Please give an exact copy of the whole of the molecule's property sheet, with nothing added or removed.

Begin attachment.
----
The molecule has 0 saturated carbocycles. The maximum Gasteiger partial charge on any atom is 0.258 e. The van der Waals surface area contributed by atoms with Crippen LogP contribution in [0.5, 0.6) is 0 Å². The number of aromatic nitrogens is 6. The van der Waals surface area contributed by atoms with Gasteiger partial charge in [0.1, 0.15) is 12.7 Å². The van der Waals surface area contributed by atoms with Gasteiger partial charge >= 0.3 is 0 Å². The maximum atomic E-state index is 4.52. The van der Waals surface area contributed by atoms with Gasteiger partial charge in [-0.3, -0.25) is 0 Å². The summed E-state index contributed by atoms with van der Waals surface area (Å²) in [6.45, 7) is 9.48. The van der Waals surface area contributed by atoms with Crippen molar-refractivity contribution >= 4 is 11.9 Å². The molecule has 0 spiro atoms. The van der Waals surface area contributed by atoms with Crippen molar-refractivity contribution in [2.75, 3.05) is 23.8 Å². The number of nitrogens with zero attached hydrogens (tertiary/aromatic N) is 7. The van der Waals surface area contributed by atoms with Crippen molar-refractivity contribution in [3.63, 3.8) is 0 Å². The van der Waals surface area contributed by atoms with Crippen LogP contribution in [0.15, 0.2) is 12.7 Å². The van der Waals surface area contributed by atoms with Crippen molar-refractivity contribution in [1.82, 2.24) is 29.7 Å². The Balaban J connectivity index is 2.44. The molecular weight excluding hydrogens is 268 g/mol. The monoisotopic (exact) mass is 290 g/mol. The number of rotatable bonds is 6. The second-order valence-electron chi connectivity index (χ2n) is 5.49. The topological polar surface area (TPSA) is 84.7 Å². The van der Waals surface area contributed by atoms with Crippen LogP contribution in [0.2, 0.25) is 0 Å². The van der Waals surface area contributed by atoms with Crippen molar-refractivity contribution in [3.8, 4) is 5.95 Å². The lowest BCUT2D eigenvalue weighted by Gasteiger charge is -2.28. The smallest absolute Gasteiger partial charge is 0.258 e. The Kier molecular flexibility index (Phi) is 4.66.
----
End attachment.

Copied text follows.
The molecule has 0 saturated carbocycles. The maximum Gasteiger partial charge on any atom is 0.258 e. The van der Waals surface area contributed by atoms with Crippen LogP contribution in [0.5, 0.6) is 0 Å². The number of aromatic nitrogens is 6. The van der Waals surface area contributed by atoms with Gasteiger partial charge in [0.1, 0.15) is 12.7 Å². The van der Waals surface area contributed by atoms with Gasteiger partial charge >= 0.3 is 0 Å². The maximum atomic E-state index is 4.52. The van der Waals surface area contributed by atoms with Gasteiger partial charge in [-0.3, -0.25) is 0 Å². The summed E-state index contributed by atoms with van der Waals surface area (Å²) in [6.45, 7) is 9.48. The van der Waals surface area contributed by atoms with Crippen molar-refractivity contribution >= 4 is 11.9 Å². The molecule has 0 spiro atoms. The van der Waals surface area contributed by atoms with Crippen molar-refractivity contribution in [2.75, 3.05) is 23.8 Å². The number of nitrogens with zero attached hydrogens (tertiary/aromatic N) is 7. The van der Waals surface area contributed by atoms with Crippen molar-refractivity contribution in [3.63, 3.8) is 0 Å². The van der Waals surface area contributed by atoms with Crippen LogP contribution in [0.15, 0.2) is 12.7 Å². The van der Waals surface area contributed by atoms with Crippen molar-refractivity contribution in [1.82, 2.24) is 29.7 Å². The Balaban J connectivity index is 2.44. The molecular weight excluding hydrogens is 268 g/mol. The monoisotopic (exact) mass is 290 g/mol. The number of rotatable bonds is 6. The second-order valence-electron chi connectivity index (χ2n) is 5.49. The topological polar surface area (TPSA) is 84.7 Å². The van der Waals surface area contributed by atoms with Crippen LogP contribution in [0.2, 0.25) is 0 Å². The van der Waals surface area contributed by atoms with Crippen molar-refractivity contribution in [3.8, 4) is 5.95 Å². The lowest BCUT2D eigenvalue weighted by Gasteiger charge is -2.28. The smallest absolute Gasteiger partial charge is 0.258 e. The Kier molecular flexibility index (Phi) is 4.66.